Martin Horwood MP
Holidays are a hot topic right now. May has more than its fair share of bank holidays anyway and, coming soon after a late Easter break and then another one for Kate and Wills, there hardly seemed any time back at work at times. Now government is consulting on the early May bank holiday. Should we shift it to St. George’s Day on 23 April? Or off to October? The Welsh would obviously fancy St. David’s Day on 1 March instead and true Cornishmen might prefer St. Piran’s on 5 March. Or maybe we should have one of these and May Day? The Scots have already added St. Andrew’s Day on 30 November without deducting any of the others, giving them ten bank holidays to our nine.
The Northern Irish have eleven. They have to be sensitive to two national traditions and take St. Patrick’s Day off on 17 March and then the traditional protestant holiday on 12 July as well, still celebrating King Billy’s victory over the catholics in 1691. I somehow doubt if even hardline republicans and loyalists actually refuse each other’s holidays. Competing cultural traditions have their advantages.
That probably explains why proudly multicultural nations like India and Malaysia rack up even more public holidays, between them observing Christian, Islamic, Hindu, Sikh and traditional Chinese holidays. But even they don’t top the international league table. That privilege belongs to the otherwise industrious Chinese with 16, along with Egypt.
Although many of these countries don’t convert weekend festivals into Monday holidays as we do, there’s no denying that workhouse England is a bit deprived on the holiday front. The CBI and others warn the economy will suffer if we add another one. Personally I think we might find giving people another break – especially at a traditionally drizzly time of year - might just bump up productivity. After all the Chinese economy is booming, extra holidays and all.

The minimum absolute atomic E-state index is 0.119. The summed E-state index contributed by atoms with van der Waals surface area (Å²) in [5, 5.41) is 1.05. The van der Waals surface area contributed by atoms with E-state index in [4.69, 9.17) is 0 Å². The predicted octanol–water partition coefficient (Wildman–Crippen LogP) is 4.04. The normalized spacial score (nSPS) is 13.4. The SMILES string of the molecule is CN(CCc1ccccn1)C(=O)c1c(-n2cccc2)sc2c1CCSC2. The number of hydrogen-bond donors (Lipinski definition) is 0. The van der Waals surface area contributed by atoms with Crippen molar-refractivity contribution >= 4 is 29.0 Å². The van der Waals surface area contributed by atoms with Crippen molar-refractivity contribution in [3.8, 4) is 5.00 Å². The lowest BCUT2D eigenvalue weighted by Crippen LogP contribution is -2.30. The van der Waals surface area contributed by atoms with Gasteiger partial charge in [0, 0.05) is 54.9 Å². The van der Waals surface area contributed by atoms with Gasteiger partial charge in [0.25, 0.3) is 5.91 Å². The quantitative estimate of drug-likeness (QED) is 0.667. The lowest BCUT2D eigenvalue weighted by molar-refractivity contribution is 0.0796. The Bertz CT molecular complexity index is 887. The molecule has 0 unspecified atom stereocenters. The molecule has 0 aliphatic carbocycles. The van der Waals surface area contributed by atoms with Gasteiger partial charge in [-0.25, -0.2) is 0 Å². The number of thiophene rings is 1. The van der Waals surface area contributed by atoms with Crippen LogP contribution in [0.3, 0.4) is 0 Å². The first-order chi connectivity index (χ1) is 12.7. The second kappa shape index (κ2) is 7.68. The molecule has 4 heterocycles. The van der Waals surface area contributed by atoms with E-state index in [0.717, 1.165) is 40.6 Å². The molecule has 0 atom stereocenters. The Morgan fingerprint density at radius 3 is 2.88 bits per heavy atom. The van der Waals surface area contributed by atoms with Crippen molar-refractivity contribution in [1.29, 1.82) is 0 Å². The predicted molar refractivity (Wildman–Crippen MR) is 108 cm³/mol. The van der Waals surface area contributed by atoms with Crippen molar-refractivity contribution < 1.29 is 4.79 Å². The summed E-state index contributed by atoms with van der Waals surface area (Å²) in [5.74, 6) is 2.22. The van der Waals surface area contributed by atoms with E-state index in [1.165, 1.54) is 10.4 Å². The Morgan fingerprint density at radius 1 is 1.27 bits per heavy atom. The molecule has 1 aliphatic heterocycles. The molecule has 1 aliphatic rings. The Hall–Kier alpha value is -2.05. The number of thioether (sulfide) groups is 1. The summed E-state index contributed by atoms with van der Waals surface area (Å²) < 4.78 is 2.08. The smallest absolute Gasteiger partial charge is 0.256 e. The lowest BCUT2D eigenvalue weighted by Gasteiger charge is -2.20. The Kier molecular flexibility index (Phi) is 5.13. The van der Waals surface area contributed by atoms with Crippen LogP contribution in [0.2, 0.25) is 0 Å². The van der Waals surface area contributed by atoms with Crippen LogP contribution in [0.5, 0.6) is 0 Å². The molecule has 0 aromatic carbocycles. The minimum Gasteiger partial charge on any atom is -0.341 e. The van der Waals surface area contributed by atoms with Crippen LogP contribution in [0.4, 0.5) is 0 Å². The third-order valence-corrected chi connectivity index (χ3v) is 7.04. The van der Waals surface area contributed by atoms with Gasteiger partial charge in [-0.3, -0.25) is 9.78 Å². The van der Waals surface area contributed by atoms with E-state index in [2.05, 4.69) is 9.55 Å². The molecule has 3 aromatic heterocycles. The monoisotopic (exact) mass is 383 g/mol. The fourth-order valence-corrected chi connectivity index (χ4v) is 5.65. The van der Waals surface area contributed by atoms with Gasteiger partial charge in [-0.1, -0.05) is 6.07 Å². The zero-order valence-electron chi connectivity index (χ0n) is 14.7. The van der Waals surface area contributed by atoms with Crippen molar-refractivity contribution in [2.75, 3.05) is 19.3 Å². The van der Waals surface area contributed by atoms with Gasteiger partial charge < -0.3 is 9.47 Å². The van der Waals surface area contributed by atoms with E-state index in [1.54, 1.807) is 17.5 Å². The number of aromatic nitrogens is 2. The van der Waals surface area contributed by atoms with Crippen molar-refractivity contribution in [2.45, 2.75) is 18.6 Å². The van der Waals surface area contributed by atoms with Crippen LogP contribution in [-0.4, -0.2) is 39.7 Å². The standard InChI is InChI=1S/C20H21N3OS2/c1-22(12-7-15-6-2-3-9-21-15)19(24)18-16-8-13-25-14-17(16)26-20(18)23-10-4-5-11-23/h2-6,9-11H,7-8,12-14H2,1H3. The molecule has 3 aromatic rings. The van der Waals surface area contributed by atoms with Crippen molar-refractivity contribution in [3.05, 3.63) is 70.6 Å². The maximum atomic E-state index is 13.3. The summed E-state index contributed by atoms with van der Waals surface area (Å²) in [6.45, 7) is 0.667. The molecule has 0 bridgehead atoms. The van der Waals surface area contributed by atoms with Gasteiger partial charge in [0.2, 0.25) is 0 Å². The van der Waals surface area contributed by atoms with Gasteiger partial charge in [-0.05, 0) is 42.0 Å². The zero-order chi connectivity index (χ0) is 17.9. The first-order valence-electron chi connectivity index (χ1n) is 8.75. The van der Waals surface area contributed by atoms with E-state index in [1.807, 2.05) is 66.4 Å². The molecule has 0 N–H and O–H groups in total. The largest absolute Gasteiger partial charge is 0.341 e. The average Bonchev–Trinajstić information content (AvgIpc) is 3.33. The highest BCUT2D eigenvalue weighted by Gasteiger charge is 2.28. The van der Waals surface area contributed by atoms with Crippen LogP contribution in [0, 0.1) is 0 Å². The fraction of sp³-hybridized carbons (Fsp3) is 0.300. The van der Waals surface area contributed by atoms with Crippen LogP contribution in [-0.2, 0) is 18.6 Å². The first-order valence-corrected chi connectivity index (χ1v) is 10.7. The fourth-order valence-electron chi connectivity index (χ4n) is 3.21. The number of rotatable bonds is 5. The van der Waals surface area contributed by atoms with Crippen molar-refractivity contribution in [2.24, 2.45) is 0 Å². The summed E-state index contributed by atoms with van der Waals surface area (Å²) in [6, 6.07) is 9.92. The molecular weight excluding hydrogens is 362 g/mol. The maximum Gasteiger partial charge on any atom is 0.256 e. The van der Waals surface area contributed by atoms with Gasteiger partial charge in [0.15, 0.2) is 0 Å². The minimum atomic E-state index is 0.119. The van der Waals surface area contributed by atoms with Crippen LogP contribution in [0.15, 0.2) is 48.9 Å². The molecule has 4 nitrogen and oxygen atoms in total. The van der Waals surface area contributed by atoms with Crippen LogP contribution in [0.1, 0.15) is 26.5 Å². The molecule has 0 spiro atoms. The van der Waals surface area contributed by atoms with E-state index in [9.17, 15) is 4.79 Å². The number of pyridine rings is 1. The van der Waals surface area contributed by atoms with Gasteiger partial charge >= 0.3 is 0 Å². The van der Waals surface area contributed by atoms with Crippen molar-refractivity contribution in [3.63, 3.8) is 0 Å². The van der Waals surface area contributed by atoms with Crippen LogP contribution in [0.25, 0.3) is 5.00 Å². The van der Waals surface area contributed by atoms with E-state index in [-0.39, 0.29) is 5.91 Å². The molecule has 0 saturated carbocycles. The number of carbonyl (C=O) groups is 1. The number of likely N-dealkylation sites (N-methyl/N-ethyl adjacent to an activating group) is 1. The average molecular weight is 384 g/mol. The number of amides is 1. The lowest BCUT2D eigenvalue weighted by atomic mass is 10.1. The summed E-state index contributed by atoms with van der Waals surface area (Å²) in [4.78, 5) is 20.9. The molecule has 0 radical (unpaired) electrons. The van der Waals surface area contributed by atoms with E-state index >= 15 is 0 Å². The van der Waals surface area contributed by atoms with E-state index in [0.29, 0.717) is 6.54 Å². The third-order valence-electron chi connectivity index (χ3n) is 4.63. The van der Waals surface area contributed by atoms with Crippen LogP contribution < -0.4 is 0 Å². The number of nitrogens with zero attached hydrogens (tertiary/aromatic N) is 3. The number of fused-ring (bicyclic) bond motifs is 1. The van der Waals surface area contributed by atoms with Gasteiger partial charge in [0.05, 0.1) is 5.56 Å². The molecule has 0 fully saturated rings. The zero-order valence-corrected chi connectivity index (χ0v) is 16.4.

Many Tory MPs in Westminster want to shift to the patriotically English St. George’s Day and abandon May Day and its socialistic associations with revolutions and organised labour. They’re forgetting, of course, that St. George was Turkish and that May Day is also a traditional English holiday, strongly associated with maypoles and folk dancing half-reinvented and half-remembered from our pre-Christian past. Downing a pint while watching painted Mummers cavort around outside some scenic Cotswold pub is surely one of the joys of Gloucestershire in springtime. Being a sucker for tradition, I’d happily observe both May Day and St. George’s Day.
Mind you, I should beware the headline ‘MP demands more holiday’! MPs (rather like teachers) are routinely accused of getting lavish holidays whenever Parliament isn’t sitting. In practice, the parliamentary ‘recess’ provides time to catch up on constituency work. I recently sat in a meeting discussing the state of Gloucestershire’s criminal justice system with an official who shall remain nameless. ‘I suppose you’re off on holiday now’ he said. I had to reply: ‘If I was, I wouldn’t be sitting here with you!’
Martin Horwood MP
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